Friday, October 05, 2007

Tiny Shoes

I have the most exquisite new shoes. Perhaps I should say I have the most exquisite old shoes.

My husband gave them to me for my birthday, and I cannot believe how well he knows me, and what a perfect gift they are, and that a man who will eat weevils with his breakfast rather than throw out perfectly good breakfast cereal (see the last blog) would spend so much on such a fanciful and evocative and useless gift.

They are Syrian wedding shoes, almost eight inches long and made of wood, and camel bone, and inlaid with mother of pearl and low grade silver metal. The soles are raised above the ground - not just at the heel, but at the toe and the heel. This was to make the bride taller and more visible. In somewhat more recent pairs the shoes are bigger and the stilt sections are very high. My tiny shoes are only two inches higher.

They are held on with a single strap, which was deep red velvet, rich and lush, It is embroidered in couched gold thread, now worn and dull, and the red velvet has faded to a soft greyed ashes-of-roses pink. The sequins look like celluloid, and are curled with age, each attached with a single stitch through a tiny clear bead. Under the sequins in a few places is one jewel-like spot of red.

They are the most endearing shoes. The little bride must have been all of eleven years old, pre- pubertal, innocent and a child. My grandchildren at the same age probably know more about sex and marriage than she did.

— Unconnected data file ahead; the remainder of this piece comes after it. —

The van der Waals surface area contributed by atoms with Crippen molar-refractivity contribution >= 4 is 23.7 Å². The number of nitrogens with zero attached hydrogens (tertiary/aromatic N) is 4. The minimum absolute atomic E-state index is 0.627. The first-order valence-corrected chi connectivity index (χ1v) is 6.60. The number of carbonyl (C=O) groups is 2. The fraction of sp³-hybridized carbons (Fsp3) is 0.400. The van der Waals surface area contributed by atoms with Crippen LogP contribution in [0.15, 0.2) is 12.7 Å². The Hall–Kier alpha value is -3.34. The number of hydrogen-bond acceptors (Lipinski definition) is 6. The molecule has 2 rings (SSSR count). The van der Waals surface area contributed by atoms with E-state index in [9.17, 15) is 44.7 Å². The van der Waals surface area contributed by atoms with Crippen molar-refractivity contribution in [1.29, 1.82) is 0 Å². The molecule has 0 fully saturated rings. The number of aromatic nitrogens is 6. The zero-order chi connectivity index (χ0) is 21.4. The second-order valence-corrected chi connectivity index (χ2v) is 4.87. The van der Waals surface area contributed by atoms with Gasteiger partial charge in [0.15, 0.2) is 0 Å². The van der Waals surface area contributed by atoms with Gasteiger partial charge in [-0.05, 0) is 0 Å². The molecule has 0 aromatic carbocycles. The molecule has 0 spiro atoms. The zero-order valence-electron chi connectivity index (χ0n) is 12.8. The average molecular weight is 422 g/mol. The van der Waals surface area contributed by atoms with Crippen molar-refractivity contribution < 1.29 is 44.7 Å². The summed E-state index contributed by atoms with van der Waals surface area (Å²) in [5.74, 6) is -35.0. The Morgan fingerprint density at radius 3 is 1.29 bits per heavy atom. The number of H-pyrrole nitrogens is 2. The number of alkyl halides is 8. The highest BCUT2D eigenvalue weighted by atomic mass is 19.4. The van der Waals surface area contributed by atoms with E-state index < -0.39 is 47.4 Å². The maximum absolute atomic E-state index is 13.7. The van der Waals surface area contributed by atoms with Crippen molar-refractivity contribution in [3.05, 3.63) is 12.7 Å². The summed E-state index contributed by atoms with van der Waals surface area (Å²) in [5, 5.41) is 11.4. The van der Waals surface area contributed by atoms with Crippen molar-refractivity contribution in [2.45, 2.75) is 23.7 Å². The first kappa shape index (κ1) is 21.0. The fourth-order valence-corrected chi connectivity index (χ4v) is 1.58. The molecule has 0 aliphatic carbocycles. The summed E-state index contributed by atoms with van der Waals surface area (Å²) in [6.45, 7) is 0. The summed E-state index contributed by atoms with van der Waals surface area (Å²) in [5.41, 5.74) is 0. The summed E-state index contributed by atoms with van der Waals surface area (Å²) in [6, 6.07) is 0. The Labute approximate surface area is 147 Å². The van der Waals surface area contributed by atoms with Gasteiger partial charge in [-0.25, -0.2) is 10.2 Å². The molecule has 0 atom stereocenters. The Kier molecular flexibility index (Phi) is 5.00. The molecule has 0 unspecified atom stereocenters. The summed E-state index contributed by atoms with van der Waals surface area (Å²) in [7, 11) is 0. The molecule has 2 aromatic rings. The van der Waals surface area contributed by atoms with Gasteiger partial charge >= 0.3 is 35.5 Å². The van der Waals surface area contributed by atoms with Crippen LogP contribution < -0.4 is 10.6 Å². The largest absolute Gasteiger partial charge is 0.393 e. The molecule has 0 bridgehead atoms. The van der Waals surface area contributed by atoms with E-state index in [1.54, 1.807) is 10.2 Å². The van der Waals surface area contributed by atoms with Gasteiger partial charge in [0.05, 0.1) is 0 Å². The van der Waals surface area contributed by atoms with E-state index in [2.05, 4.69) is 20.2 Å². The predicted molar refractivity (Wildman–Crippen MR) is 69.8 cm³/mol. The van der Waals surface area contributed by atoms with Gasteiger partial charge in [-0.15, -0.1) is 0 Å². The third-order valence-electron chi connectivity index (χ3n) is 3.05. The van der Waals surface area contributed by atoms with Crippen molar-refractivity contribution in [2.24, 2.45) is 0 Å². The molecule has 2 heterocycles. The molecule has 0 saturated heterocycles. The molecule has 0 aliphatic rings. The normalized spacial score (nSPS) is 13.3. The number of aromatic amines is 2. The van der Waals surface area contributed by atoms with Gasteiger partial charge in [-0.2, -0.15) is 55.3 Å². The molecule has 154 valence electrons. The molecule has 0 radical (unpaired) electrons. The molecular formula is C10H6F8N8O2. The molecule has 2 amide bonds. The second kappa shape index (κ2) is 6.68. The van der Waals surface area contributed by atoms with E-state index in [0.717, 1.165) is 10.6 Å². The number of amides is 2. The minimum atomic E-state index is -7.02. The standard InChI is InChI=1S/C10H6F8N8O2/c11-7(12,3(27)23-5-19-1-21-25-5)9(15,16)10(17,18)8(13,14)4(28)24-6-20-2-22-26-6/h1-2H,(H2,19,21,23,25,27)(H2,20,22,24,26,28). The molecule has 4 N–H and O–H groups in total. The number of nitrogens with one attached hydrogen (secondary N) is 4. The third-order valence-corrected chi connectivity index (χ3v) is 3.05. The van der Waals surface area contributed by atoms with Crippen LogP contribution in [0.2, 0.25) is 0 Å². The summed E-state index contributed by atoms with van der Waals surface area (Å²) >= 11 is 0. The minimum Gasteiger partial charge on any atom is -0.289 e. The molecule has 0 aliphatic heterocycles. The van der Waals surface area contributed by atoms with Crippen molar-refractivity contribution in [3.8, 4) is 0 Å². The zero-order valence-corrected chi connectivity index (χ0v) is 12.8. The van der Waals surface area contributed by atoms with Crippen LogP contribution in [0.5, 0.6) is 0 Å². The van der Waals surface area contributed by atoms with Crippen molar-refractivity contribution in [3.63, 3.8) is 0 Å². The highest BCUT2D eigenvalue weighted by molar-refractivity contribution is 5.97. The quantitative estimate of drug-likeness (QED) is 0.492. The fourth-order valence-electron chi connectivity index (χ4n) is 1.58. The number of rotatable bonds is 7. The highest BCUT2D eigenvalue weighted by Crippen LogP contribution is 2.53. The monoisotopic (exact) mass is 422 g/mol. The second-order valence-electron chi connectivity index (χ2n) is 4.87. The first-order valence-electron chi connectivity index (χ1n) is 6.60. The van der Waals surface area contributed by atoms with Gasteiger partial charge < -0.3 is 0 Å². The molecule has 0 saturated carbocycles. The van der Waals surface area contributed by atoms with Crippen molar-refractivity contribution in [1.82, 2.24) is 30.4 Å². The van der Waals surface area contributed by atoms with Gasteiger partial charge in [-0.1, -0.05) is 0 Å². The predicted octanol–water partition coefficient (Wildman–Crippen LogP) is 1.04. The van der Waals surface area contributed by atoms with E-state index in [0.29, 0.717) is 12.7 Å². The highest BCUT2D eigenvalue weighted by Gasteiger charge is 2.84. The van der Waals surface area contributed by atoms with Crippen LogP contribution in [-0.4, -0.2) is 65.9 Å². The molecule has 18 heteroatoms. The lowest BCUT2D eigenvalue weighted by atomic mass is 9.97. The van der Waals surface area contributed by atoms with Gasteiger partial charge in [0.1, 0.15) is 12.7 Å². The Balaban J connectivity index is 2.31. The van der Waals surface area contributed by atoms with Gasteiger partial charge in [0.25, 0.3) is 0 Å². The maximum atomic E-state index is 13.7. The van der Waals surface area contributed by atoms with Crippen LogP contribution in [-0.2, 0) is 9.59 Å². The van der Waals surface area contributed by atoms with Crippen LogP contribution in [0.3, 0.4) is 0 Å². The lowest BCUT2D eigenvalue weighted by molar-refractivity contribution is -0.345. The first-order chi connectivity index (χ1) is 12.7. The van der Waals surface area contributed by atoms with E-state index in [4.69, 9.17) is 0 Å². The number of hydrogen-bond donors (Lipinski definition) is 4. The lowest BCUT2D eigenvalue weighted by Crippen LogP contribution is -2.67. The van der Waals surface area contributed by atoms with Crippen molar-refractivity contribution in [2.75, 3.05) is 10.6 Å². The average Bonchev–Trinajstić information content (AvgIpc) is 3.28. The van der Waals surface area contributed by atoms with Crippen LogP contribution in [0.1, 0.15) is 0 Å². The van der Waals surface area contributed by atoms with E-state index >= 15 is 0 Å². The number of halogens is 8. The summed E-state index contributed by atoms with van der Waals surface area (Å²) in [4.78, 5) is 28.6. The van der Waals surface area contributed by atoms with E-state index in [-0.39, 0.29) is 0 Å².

For one day she must have been so special. She would have been dressed up, put into the most beautiful clothes and shoes and fussed over. Her younger sisters might have envied her. She might have had every hair taken from her body, and the hair on her head washed and scented with rose water or orange-flower. Her mother would have brushed it, proud of her daughter and perhaps given her some advice on marriage and the handling of husbands. She probably advised her daughter on how to cope with him once she was ready for a marriage bed, because I have been amazed in the past about how explicit advice on such matters are in the Middle East. Perhaps her mother cried.

The little bride probably, like the child-wife of the Prophet, was not expected to share her husband's bed until after she hit puberty. She probably married a cousin - as he would be known to the family, and also it was a way to keep the large amount of money and jewelery that the groom had to pay to her, and her parents, in the family. From that day on she lived with her husband and his family, and was possibly an unpaid servant and kitchen hand to his mother. I hope her mother-in-law was kind and patient to such a young girl, but that was not always the way.

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I do not actually know any of this, but I can hold those shoes in my hand and there is a lump in my throat for the little girl who wore them.

1 Comments:

Blogger Olga said...

I love your tiny shoes. Isn't it just wonderful to have a husband who knows what you find exquisite!

I have a pair of shoes rather like these. They are wood inlaid with mother of pearl, and the wood painted black. A Pontic Greek great uncle gave them to me - they had belonged to his wife and were her hamam slippers. Only the beautiful bases remain, but I love them, and like you make up scenarios about her stepping daintily over the tiles to the different rooms of the baths in them.

When I was little we also had bath shoes because our bathroom was what is now called a wetroom, and we needed the wooden shoes so as not to slip on the soapy floor. Our shoes were very ordinary, however, just like wooden scholl sandals!

Thanks for sharing your tiny shoes.

1:15 am  

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